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Dry ice blasting: a new technology for corebox cleaning.

In the past few years, there have been great strides made in corebox technology, particularly in the area of corebox cleaning.

Ten years ago, when coreboxes became caked with deposits and gas vents were plugged, an assortment of cleaning methods was used. One of the more popular methods was a combination of grit blasting, scraping and chemical treatment.

Thorough cleaning of vents was virtually impossible. Cleaning was performed by the tedious method of pulling boxes out of the machines and knifing the vents out, one slot at a time.

Now, with shorter runs, faster turn-arounds and flexible approaches to manufacturing, new corebox techniques have emerged, and optimizations prevail. At Saginaw Malleable Iron/ Central Foundry Div.- General Motors (GM), one process that was analyzed was the use and cleaning of coreboxes, especially those made of newer materials. The traditional metal cleaner used on the tooling during molding combined with the new resins in coreboxes, producing a heavy, clay-like deposit. These deposits could not be blown out, making it necessary to revert back to sand blasting and the tedious knifing process. Project Parameters

The entire core production process was reviewed during a six-month project at GM. The project focused on the most efficient way to maintain urethane coreboxes in the new coldbox process.These coreboxes are softer than the older metal boxes, and grit blasting would wear and change the box dimensions.

The initial survey of various plants in the foundry division at GM turned up a variety of methods used for cleaning coreboxes. The optimum method appeared to be a combination of chemical dipping and grit blasting with glass beads.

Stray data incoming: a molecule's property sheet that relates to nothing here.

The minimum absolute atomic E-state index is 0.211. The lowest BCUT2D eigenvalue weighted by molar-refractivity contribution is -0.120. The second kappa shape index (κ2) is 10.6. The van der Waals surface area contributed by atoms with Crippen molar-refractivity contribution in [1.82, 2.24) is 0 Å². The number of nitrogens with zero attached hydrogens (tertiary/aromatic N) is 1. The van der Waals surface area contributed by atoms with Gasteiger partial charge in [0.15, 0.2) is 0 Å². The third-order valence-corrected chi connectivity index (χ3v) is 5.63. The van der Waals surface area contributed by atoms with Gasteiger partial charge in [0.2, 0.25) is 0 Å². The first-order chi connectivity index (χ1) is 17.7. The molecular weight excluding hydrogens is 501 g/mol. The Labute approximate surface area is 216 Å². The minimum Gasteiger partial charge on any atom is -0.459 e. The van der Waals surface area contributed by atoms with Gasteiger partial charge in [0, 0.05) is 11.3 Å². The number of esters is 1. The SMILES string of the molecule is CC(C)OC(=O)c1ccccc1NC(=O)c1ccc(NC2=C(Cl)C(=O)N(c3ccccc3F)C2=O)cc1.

Simultaneously, a unique cleaning technology (CO[sub.2]Cleanblast[TM] was developed at Lockheed for aerospace applications and had been licensed to Alpheus Cleaning Technologies for general industrial use. Through joint experimentation and trials with Alpheus, a new technique evolved for cleaning coreboxes and tooling, which has dramatically improved production at GM. Dry ice Blasting Process

This new process involves the production of dry ice (solid CO[sub.2]) pellets that can be sprayed from a nozzle at high velocity as the cleaning agent. Although the process is similar in nature to grit blasting, there are two significant differences: * The dry ice pellets do not clean by

chiseling away the contaminant as

the abrasives in grit blasting do. Instead,

the pellets penetrate the contaminant,

fracture into small particles

when they impact the base material

and instantly sublime into CO2 gas'

The fracturing and sublimation of the

pellets provide the mechanical action

(in a lifting/flushing motion)

needed for effective cleaning. * There is no added waste material to

plug vents or to be swept up after

cleaning.